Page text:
United States has deployed not one, not two, but three aircraft carriers toward the Korean peninsula. While it is rare for the U.S. military to deploy two carriers in the same region at the same time, it is almost unheard of to have three aircraft carriers in close proximity to each other. What does Trump plan to do with Carl Vinson, Ronald Reagan and Nimitz there?
Unless the commander-in-chief plans the biggest military strike since World War II on North Korea, which could eventually lead to the world’s first Nuclear War, such deployment is a tactical error as it has provoked North Korea into unleashing more missiles testing. Kim Jong-un is being encouraged that a war with the U.S. is imminent hence the preparation for the ultimate war.
Theoretically, one aircraft carrier – U.S. Navy’s Carrier Strike Group 1 (CSG1) – is sufficient to take out a rogue nation such as North Korea. But the risk multiplies as the hermit kingdom possesses nuclear weapon. However, having incremental aircraft carrier would not change the outcome of a war significantly; therefore, having Carlson, Reagan and Nimitz can only bring symbolic advantage.
Turns out, the mighty America has actually no confidence of defeating poor North Korea. While Mr. Kim has nuclear weapons, he does not have an intercontinental ballistic missile (ICBM) to deliver the payload, of which the dictator plans to launch against America in the event of a full-blown Nuclear War. Even if North Korea “secretly” has the missile, Mr. Kim hasn’t demonstrated it.
On Tuesday, the U.S. military said it had staged a successful, first-ever missile defence test involving a simulated attack by an ICBM. During the test, the Pentagon’s Missile Defence Agency launched an interceptor rocket from an underground silo at Vandenberg Air Force Base in California. The ground-based interceptor system is mainly designed to counter a North Korean missile threat.
The interceptor rocket hit and destroyed an intercontinental-range missile fired from the Ronald Reagan Ballistic Missile Defence Test Site on Kwajalein Atoll in the Marshall Islands, 4,200 miles away. This was the 18th test of the ground-based interceptor. The last one, in June 2014, was the first success since 2008. But the juicy story has just begun.
Though North Korea has conducted nine missiles tests in 2017, none have been ICBMs. But that doesn’t mean the kingdom doesn’t have the capability. More importantly, after burning US$244 million on the Tuesday’s test, it does not necessarily confirm that the American military is capable of defending itself against an intercontinental-range missile fired by North Korea.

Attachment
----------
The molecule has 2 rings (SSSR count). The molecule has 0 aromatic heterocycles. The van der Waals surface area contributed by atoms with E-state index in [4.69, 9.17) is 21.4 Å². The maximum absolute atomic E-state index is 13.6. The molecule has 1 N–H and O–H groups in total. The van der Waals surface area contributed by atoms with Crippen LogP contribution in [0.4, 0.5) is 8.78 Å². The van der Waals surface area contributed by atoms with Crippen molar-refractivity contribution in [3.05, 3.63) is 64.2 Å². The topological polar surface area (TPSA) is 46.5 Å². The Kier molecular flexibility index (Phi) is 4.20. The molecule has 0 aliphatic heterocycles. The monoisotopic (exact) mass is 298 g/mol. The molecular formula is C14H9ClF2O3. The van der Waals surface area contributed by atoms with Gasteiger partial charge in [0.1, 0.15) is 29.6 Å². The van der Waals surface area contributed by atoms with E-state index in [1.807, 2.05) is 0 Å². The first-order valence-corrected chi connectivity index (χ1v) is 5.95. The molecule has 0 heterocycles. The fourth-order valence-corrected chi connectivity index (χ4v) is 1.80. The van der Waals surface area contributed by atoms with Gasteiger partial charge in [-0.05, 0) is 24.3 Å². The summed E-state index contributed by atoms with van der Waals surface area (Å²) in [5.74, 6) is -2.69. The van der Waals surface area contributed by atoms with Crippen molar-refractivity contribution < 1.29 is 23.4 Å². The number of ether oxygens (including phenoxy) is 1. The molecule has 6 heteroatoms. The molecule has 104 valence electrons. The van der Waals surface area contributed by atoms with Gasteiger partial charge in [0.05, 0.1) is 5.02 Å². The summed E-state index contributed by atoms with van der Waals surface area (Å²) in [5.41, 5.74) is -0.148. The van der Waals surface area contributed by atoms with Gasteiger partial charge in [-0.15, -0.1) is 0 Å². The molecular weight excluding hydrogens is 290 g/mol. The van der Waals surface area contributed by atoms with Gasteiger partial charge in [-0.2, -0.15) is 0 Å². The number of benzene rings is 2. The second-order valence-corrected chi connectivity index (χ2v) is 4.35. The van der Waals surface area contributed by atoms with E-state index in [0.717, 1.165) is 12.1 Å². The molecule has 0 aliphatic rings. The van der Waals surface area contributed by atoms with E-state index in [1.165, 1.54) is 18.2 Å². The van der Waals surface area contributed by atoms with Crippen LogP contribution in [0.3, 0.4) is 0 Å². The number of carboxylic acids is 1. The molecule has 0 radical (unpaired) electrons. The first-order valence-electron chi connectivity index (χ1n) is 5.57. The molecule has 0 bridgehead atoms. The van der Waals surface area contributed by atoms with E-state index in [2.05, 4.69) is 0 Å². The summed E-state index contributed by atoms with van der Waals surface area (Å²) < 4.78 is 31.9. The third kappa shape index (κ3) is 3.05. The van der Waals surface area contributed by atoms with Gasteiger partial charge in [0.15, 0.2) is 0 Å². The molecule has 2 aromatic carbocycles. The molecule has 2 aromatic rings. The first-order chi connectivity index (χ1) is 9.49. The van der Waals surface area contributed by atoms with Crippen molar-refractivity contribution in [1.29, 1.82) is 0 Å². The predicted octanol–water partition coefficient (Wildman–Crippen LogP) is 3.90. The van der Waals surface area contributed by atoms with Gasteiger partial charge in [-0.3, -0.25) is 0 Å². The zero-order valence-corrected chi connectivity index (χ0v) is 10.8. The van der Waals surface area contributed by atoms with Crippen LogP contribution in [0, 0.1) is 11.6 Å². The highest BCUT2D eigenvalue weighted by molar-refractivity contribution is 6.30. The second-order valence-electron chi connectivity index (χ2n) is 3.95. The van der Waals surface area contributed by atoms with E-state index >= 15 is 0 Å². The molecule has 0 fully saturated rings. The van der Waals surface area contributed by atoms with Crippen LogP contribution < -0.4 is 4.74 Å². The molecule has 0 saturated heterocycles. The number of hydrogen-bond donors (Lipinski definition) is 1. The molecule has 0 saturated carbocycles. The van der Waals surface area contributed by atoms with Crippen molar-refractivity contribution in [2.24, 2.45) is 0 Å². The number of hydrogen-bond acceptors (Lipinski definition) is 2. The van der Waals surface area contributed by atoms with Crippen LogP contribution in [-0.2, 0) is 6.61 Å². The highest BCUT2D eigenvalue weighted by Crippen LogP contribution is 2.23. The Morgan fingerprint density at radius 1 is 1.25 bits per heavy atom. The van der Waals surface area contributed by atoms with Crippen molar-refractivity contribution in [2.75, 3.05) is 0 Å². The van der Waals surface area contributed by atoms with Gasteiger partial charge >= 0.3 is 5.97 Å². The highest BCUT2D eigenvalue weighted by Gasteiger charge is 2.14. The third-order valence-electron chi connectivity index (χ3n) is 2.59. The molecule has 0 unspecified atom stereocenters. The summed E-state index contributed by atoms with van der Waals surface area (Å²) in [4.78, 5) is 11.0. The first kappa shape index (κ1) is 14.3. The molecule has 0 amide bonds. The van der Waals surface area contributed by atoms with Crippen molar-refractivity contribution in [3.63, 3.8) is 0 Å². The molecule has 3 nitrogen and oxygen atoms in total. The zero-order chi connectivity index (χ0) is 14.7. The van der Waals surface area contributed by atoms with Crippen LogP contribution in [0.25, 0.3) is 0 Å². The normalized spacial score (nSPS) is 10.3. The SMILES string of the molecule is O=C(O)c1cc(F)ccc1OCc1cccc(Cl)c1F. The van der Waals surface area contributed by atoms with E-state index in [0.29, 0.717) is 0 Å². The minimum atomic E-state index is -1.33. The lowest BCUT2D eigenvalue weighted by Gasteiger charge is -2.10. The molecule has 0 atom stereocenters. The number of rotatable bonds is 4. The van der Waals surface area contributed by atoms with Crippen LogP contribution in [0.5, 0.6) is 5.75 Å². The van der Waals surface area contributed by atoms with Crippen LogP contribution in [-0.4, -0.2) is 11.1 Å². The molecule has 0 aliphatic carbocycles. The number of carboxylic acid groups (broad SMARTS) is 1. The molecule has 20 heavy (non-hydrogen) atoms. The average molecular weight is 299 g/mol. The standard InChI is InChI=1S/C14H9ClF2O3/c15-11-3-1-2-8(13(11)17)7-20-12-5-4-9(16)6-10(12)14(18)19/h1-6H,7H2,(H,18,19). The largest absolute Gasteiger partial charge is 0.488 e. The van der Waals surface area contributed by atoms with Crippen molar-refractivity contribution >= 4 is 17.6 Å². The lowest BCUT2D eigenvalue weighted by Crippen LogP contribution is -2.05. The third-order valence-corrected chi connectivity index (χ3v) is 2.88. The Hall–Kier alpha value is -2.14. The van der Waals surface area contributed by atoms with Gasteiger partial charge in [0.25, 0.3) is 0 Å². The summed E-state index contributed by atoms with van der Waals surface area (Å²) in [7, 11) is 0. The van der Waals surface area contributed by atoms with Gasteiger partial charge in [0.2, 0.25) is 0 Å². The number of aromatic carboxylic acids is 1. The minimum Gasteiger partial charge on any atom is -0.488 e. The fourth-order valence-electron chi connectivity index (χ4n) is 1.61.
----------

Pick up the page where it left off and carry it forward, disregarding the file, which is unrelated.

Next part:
Since the interceptor system was declared ready for potential combat use in 2004, only four of nine intercept attempts have been successful – a success rate of only 44.44%. In fact, the Tuesday’s ICBM target had never been tested before. It was revealed that previous successes were on intercepting other types of shorter-range target missiles.
Laura Grego, senior scientist at the Union of Concerned Scientists, which has criticized the U.S. missile defence program, calls the interceptor an “advanced prototype,” meaning it is not fully matured technologically even if it has been deployed and theoretically available for combat since 2004. In other words, there’s no guarantee that Tuesday success can be repeated.
Besides developing, or probably perfecting ICBM technology, Pyongyang is also understood to be moving closer to the capability of putting a nuclear warhead on such a missile. The American military is also worried that North Korea could have developed decoys sophisticated enough to trick an interceptor into missing the real warhead.
What about Patriot missile, which numerous countries have purchased from the U.S., or THAAD (Terminal High-Altitude Area Defence), which the U.S. deployed this year to South Korea? Sure, they’re more reliable but unfortunately they are designed to work against medium-range or shorter-range ballistic missiles, NOT intercontinental ballistic missile ICBM.
After spending US$40 billion since 2002 on its missile defence system, the U.S. doesn’t need a rocket scientist to tell them that the military superpower has a long way to go before their system can be considered fully developed and reliable. Philip E. Coyle, who formerly headed the Pentagon’s office of operational test and evaluation, said – “In school, 40% isn’t a passing grade.”
The continental US is about 9,000 kilometres from North Korea. ICBMs have a minimum range of about 5,500 kilometres, but some are designed to travel 10,000 kilometres or further. Even after Tuesday’s test, neither America has proven its capability of shooting down an incoming ICBM from North Korea, nor has Mr. Kim shown his capability of sending one to American soil.
Of course, in a real world attack, several interceptors would be launched to maximize the chance of quickly destroying the incoming threat. But likewise, North Korea could also launch multiple ICBMs, with some of them being decoys to trick interceptors fired by America to neutralize Mr. Kim’s incoming missiles. Hitting a bullet with a bullet is never guaranteed to work.
– Finance twitter